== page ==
Re: First Family and AAT
18 Oct 1995 11:40:34 GMT (J. Moore) wrote:
>So since AATers apparently believe that a terrestrial transition
>for humans means that many many open-country mammals should be
>predominately bipedal, and that the fact that they aren't is a
>grevious blow to all of paleoanthropolical theory, why shouldn't
>they answer the question of why aquatic mammals aren't
>predominately bipedal?

If you narrow the range down to primates, which in my opinion have the
slight predisposition needed for a bipedal wading posture to develop
(especially brachiating apes), then the question becomes why are the
baboon and the patas monkey quadropedal on the savannah? The AAT has in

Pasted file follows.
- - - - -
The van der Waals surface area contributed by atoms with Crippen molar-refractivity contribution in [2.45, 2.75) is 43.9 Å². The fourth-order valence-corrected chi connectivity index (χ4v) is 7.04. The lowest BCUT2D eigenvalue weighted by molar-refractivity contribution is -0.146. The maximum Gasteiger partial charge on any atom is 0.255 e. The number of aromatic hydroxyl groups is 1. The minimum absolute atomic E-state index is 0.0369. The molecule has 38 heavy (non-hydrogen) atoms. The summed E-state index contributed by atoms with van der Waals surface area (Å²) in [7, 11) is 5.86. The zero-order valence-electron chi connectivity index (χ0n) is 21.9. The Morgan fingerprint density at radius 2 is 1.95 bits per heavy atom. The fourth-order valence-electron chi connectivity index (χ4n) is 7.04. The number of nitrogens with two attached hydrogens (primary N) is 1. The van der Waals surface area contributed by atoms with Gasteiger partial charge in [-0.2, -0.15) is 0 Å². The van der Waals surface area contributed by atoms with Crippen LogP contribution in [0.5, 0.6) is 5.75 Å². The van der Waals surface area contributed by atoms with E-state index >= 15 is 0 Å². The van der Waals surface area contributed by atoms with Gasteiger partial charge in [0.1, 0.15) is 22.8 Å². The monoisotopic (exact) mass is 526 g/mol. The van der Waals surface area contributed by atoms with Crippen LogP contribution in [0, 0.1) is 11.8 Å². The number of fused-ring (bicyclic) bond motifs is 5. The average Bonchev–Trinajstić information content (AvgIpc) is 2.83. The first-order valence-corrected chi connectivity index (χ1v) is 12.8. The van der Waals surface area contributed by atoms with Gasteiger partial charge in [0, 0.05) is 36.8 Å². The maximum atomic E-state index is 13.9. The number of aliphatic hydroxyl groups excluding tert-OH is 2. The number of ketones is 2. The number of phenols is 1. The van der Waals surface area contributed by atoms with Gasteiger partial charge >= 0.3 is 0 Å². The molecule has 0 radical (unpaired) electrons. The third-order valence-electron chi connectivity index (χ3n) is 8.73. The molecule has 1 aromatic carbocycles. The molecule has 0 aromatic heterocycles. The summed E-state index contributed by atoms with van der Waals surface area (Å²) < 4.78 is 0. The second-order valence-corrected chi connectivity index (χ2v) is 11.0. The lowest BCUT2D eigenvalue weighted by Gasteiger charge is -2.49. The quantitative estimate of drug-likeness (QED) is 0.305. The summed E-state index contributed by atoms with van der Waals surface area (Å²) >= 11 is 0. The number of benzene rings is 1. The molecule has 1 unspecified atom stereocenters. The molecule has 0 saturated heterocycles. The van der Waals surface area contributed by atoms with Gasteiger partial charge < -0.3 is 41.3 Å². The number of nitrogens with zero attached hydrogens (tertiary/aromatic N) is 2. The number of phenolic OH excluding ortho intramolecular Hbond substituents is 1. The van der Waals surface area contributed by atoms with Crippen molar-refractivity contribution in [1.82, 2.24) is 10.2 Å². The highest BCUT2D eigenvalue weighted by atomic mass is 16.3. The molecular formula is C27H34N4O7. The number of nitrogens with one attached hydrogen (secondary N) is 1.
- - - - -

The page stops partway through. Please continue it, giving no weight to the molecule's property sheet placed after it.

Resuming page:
its favour the example of the proboscis monkey, which proves that at
least under some conditions a semi-aquatic environment can lead to the
evolution of a habitual bipedal posture. So it's one primate example in
favour of AAT for habitual bipedalism and no primate examples in favour
of savannah mosaic havitual bipedalism. I admit that when you look at
non-primates there is a dearth of bipedalism (excepting the penguin) but
different species will adapt to the same environment in different ways

James Borrett.